Hello Gordon,

I enjoyed your review of the HEDD Type 07, and Jay Lee’s video review as well. If you have not seen it, Alpha Audio out of the Netherlands did a video comparison of a variety of active monitors. Included was the Type 07, which, like you and Jay, they really liked. It would be helpful to see you guys audition some PSI monitors, which are made in Switzerland. They have a very good reputation in the studio community. Neumann KH 120 and KH 310 monitors are very well thought of as well. Just some food for thought.

Thank you for your ongoing work and insight. It is greatly appreciated.

Best regards,
John Shepherd
United States


Hi John,

Thanks for writing, and for the lead on PSI monitors. I didn’t know about this brand, and after reading your e-mail, I reached out to them about reviewing their products for Simplifi. HEDD has announced second-generation models of its studio monitors. I expect to be reviewing a sub-sat system comprising the HEDD Type 05 MK2 monitors and Bass 08 subwoofer in the next few months.

All the best,
Gordon Brockhouse

Hello Gordon,

Discovering your website dedicated to Simplifi’d hi-fi has been a pleasure. I find your reviews interesting and informative, and appreciate your demanding approach and the way you compare different models.

With limited space in my home, I recently came to the conclusion that active bookshelf monitor speakers and a hi-rez music collection on a laptop hard drive would rescue me from the headache associated with a multi-component system, a web of wires, and piles of CDs. My Zu Audio floorstanding speakers and tube amp went to a friend’s place, freeing up space for a more compact sound system.

After listening to several active monitors (KEF LS50 Wireless, Klipsch The Sixes, and Acoustic Energy AE1), I decided on the Acoustic Energys. Of the three brands, they were the ones I liked the most. Through the AE1s, my favorite Pink Floyd tracks most closely corresponded to my Zu Audio Omen Standards, which I had come to love.

Almost having decided on the AE1, I accidentally discovered Totem Acoustic’s Kin Play. I was impressed by its appearance, which I think is in the best traditions of such famous brands as Neat Acoustics, ProAc, and Spendor. A sales consultant added fuel to the fire, so to speak, saying that Totem Acoustic products are “budget” high end, and competing speakers with a similar performance are, as a rule, more expensive. I thought the sound of the Kin Plays was just as “cool” as the sound of the AE1s. Of course, the character was different. The Kin Plays were more “cheeky,” but not “presumptuous” like The Sixes. They were livelier than the LS50s, and had more of an “afterglow.”

In your review of the Kin Play, you compare it to KEF’s LSX and SVS’s Prime Wireless Active. The logic of your comparison is clear—all three models are similarly priced. I’d like to know if you think the Kin Plays deliver sound in the same class as more expensive models you have reviewed, such as Elac’s Navis ARB-51, Focal’s Shape 65, and System Audio’s Legend 5 Silverback.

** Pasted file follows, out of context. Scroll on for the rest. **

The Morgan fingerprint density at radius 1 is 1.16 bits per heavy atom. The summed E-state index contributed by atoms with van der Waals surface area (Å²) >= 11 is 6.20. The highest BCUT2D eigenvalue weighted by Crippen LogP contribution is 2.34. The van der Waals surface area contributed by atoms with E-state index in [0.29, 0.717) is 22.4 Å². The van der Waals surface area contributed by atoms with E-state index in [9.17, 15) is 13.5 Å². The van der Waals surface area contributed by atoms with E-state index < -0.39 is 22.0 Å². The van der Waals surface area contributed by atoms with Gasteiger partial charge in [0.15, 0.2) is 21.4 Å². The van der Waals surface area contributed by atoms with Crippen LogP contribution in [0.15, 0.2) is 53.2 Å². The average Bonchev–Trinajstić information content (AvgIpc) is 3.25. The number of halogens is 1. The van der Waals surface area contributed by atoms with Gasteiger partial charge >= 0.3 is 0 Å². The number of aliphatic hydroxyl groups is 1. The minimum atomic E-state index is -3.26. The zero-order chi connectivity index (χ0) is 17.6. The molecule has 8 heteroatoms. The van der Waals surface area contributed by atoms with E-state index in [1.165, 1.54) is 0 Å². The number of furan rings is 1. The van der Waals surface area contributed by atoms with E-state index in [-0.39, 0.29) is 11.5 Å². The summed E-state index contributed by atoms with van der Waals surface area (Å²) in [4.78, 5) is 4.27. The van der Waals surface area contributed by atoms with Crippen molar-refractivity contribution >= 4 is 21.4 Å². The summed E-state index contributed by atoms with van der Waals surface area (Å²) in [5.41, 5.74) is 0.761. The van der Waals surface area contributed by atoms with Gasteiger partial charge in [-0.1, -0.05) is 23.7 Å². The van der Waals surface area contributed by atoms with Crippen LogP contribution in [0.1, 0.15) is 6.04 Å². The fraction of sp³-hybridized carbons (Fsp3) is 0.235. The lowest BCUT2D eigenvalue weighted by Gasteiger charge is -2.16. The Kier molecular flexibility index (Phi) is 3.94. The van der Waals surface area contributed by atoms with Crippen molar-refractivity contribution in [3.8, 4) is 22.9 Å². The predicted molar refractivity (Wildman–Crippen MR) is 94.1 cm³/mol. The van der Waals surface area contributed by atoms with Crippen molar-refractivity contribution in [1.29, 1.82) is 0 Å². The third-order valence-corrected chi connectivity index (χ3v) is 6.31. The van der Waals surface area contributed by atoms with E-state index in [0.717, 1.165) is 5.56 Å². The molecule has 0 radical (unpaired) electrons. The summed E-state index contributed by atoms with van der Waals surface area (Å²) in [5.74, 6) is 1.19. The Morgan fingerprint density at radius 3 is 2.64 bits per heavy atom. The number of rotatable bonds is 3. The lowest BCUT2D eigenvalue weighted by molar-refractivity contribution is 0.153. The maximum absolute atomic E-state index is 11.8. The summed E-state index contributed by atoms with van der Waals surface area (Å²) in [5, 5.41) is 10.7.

Sincerely yours,
Michael
Russia


Hello Michael,

Thanks for your letter, and for your flattering words. I haven’t heard the Acoustic Energy AE1, but it looks like a speaker I’d really like to review. As you correctly observe, I haven’t compared the Kin Play against the Shape 65, ARB-51, or Legend 5 speakers. What I really liked about the Kin Plays was their big, spacious presentation and dynamic excitement—these are really fun speakers to hear. I think the Shape 65s, ARB-51s, and Legend 5s share these characteristics, but also deliver superior microdynamics and slightly smoother response. The ARB-51s have a warmer, more inviting character, the Shape 65s a more forward presentation, and the Legend 5s have greater transparency.

A fundamental difference between these speakers is that the Kin Play is a powered speaker, with a single amplifier for each channel, and a conventional passive crossover between the amplifier output and drivers, while the ARB-51, Shape 65, and Legend 5 are all active designs, with active crossovers before their amplifiers, and dedicated amps for each frequency range.

As I noted in my article “A Perfect Pair,” “active speakers have undeniable advantages. Because there are no passive crossover components between the amp’s output and the speaker’s drivers, dynamics are usually better. Designers can choose the amplifier best suited for each frequency band, and because each band has its own dedicated amp, the power demanded by one band won’t affect the other bands. If you’re playing loud, bass-heavy music through powered speakers, high power demands could cause congestion higher in the audioband. With active speakers, each higher-frequency band will have its own amp, so this won’t be a problem.”

The System Audio Legend 5 Silverback has a DSP-based crossover; the active crossovers in the ARB-51 and Shape 65 use analog components. As I noted in the article cited above, “DSP-based active speakers have some fundamental advantages over analog designs. With a DSP crossover, the designer can correct the timing of the drivers’ outputs far more easily than with an analog crossover. Designers can also use DSP to smoothen irregularities in the speaker’s response.”

The total power output of the amplifiers in all of these active speakers is greater than the Kin Play’s 120Wpc amplifier; that, and their active design, should translate to more effortless dynamics. But never having compared these speakers directly, I can’t swear to this.

As you observe, there are major differences in feature sets. The Totem Kin Play has a phono stage, Bluetooth, and optical input, as well as analog line-level inputs. The Shape 65 and ARB-51 only have line-level inputs. The Legend 5 has line-level inputs, but includes WiSA wireless capability; and the optional companion Stereo Hub provides HDMI-ARC, optical, USB, and analog inputs, plus Bluetooth and support for Apple AirPlay, Chromecast, and Spotify Connect. These features may be a major factor in your decision.